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New York activist shareholder Bill Ackman leaves a board meeting at the Shearton Hotel in Calgary, on May 17, 2012. Mr. Ackman succeeded in getting Canadian Pacific Railway to replace its CEO. (Chris Bolin Photography For The Globe and Mail)
New York activist shareholder Bill Ackman leaves a board meeting at the Shearton Hotel in Calgary, on May 17, 2012. Mr. Ackman succeeded in getting Canadian Pacific Railway to replace its CEO. (Chris Bolin Photography For The Globe and Mail)

Leadership

How to pick a better CEO Add to ...

Chief executive officer selection and succession planning are two of the most important responsibilities boards face. And corporate boards not alert to the heightened standards for CEO selection may well be courting disaster.

Current volatility has greatly increased the likelihood that many boards will face a CEO succession, and worse, that they will have to make the decision under the gun. Without full dress rehearsal planning, boards leave themselves open to activist investors – and, when a proxy fight looms, directors may find themselves with tarnished reputations, trying to defend the indefensible: inadequate board oversight of CEO succession.

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No board is safe, not even one with an established CEO. Canadian Pacific Railway Ltd. found this out when activist investor Bill Ackman came calling to replace CEO Fred Green due to poor performance. When Mr. Ackman challenged them, they were not prepared with their own successor, and the decision was taken out of their hands. In the end, six board members, including the CEO, agreed not to stand for re-election due to insufficient shareholder support, and Mr. Ackman and his six other nominees were elected. Mr. Ackman now has Procter & Gamble and CEO Bob McDonald in his sights.

Few other decisions a board makes can have such painful and public repercussions, as the departure of Yahoo Inc. CEO Scott Thompson illustrates. Activist Dan Loeb and his hedge fund Third Point demanded three board seats by taking dead aim at the board’s succession planning, citing value destruction caused by five different CEOs in five years. When they turned up an inaccuracy in Mr. Thompson’s résumé, they claimed the board had mishandled his selection as well as six directors. In the end, Mr. Thompson resigned, Third Point got its board seats, and Mr. Loeb got the CEO he wanted – former Google wunderkind Marissa Mayer.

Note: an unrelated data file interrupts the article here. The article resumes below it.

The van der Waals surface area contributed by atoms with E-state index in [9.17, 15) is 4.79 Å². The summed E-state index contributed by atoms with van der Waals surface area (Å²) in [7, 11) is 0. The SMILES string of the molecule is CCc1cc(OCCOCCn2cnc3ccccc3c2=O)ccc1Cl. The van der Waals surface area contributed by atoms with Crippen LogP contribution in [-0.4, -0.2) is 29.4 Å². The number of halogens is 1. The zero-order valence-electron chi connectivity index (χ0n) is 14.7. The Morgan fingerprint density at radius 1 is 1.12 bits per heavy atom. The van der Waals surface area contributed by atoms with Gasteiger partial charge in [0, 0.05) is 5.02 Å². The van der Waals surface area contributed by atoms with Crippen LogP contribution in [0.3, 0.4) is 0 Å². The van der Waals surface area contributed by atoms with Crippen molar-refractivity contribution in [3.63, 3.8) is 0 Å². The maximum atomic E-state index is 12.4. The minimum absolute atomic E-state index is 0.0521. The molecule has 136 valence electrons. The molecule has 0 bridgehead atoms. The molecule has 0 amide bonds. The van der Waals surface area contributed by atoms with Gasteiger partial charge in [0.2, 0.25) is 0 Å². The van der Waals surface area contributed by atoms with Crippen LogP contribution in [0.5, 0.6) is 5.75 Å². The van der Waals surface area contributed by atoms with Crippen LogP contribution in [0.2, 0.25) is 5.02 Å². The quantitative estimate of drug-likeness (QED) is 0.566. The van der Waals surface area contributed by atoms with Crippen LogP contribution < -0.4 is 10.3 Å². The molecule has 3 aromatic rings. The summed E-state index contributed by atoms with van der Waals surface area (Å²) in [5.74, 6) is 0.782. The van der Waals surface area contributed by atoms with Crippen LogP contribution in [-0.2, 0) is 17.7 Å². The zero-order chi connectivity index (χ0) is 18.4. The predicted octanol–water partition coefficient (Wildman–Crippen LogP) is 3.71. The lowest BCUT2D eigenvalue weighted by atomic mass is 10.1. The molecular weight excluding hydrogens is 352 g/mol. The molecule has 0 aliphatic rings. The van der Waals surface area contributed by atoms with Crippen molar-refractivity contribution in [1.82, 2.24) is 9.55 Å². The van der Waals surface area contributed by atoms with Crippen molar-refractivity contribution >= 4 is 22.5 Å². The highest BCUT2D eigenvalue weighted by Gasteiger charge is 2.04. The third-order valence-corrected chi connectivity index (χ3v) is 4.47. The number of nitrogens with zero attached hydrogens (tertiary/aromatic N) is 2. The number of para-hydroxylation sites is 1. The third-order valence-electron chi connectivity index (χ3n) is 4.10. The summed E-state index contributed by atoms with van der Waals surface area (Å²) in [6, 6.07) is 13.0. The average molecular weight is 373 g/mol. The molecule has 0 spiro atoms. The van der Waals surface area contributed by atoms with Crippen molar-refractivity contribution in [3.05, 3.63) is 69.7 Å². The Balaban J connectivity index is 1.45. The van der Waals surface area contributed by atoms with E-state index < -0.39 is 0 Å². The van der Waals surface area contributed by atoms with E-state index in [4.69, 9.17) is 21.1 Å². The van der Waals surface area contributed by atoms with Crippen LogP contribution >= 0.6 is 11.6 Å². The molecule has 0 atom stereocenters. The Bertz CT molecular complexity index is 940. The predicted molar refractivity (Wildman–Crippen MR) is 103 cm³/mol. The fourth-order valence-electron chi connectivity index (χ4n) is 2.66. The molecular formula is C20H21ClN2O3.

Whatever the emergency that precipitates the need for a sudden change, boards often fall back on having a director step in as interim leader while a search is conducted, as Barclays PLC did recently following the Libor crisis. While this solution may provide a short-term fix, it can delay getting an organization back on track after a CEO’s sudden departure.

In one of the most publicized CEO successions of all time, Hewlett-Packard appointed outsider Léo Apotheker, former CEO of SAP, apparently without a single board member interviewing him. A year later they fired him – the third of their four CEOs within a six-year period. Not surprisingly, the board was pilloried in the press, and ultimately independent director Meg Whitman was appointed CEO.